I came across this quite interesting piece
Recent Comments by John Clark
In Whose Interests
Just to give some very brief account of how Mr Fairlie continued last Thursday:
Thursday 12th September: (following on from eJ's report on the earlier part of the morning)
Mr Fairlie QC for Mr Clark:
asked for recall of the Lord Ordinary's decision and substitute proof [ed: a Proof hearing?]
said he aligned himself with Mr Dunlop's presentation of the Whitehouse case (unless something new emerged with which he disagreed), and said he would leave it to Mr Dunlop to address the common law position while he, Fairlie, proposed to address the Article 8 issue.
The background to the Clark case was the seizure of documents which the police had been told were subject to legal professional privilege. There had been months of discussion between the Crown office and the legal advisers of Duff and Phelps. By November of 2014 no consensus had been reached,
In a meeting in November, the Crown said Clark would be arrested. At no time had the Crown intimated that Clark and Whitehouse were suspects.
In the Lord Ordinary's summary judgment it is recorded that “the decision to place him[Clark] on the first Petition was to serve the ulterior and improper purpose of… and the second Petition was served to gain time”
Averments were made about an email from a Fiscal to others of the Lord Advocate's staff. A quote from that email is: “ .we are confident about Whyte, Withey and Grier…” This could be taken as an acknowledgement that they would be confident in time”. Only six days later the arrests were made, suggesting an ' improper purpose without probable cause.'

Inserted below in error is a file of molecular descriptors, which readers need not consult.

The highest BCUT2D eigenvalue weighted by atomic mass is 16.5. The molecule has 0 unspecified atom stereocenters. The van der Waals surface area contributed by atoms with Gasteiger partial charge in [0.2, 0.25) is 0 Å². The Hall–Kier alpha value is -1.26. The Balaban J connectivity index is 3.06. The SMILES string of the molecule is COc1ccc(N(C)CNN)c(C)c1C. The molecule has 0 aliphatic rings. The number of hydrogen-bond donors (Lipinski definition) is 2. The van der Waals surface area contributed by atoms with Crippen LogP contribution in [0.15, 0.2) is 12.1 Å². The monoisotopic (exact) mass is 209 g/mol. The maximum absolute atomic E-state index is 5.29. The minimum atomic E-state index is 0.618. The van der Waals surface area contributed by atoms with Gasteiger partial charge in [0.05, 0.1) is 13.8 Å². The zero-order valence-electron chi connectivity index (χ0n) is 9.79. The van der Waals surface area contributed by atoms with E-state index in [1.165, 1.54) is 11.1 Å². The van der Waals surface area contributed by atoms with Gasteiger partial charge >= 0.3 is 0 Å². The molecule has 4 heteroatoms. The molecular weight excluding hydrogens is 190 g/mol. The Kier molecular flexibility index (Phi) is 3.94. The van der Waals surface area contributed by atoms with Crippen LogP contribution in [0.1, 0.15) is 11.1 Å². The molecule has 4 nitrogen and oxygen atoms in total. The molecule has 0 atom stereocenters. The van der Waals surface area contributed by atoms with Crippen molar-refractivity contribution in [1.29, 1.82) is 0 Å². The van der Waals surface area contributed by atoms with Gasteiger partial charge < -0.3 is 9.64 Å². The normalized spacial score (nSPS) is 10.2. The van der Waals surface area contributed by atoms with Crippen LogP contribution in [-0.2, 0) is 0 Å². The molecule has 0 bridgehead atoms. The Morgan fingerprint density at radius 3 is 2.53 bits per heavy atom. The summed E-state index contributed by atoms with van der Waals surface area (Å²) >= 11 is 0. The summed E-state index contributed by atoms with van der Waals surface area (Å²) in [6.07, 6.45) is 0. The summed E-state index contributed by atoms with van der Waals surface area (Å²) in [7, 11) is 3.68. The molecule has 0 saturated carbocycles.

The concerns expressed by Mr Moynihan [QC for the Lord Advocate] appear to have no relevance to 'improper purpose without proper basis', and there is no concern about the 'chilling effect' unless there was an 'improper purpose which equates to 'malice'-all that the Lord Advocate needs to do is to tell his deputes and officials NOT to act maliciously! [ed: “ In a legal context, a 'chilling effect' is the inhibition or discouragement of the legitimate exercise of natural and legal rights by the threat of legal sanction']
In relation to Article 8, Mr Fairlie handed up a copy of the Guide to Article 8, which he referred to.It is not binding, of course, but it gives an up-to-date summary on protection of 'individual reputations'
Mr Fairlie then discussed several European Court judgments –Denizov v Ukraine,Jishkariani v Georgia. These address issues such as unfounded allegations of criminal conduct, the degree of seriousness of damage to reputation depending on the 'status' of person making the allegation [eg, if a Minister of state makes an allegation , that is serious. How much more serious if allegations are made in formal Court documents, the hypothesis being that the charges are without foundation?
Mr Fairlie noting that Mr Moynihan accepted that 'reputation' fell within Article 8, but not where there were criminal allegations, and expressed his surprise, because it suggested that a section of society cannot get the benefit of the Convention , such that a 'lay-about' [ed: a word used by Mr Moynihan] could not get the benefit of Convention rights. No examples were cited: and secondly, it ignores that Article 8 is routinely used in domestic courts in defamation cases.
If the European Court recognises that unfounded accusations are capable of being included in Article 8 then the impact on reputation is a consequence where there is a serious negative effect on private life, for example, financial consequences for family, business relationships and the individual's reputation.
Mr Clark falls into this consequencew-based situation.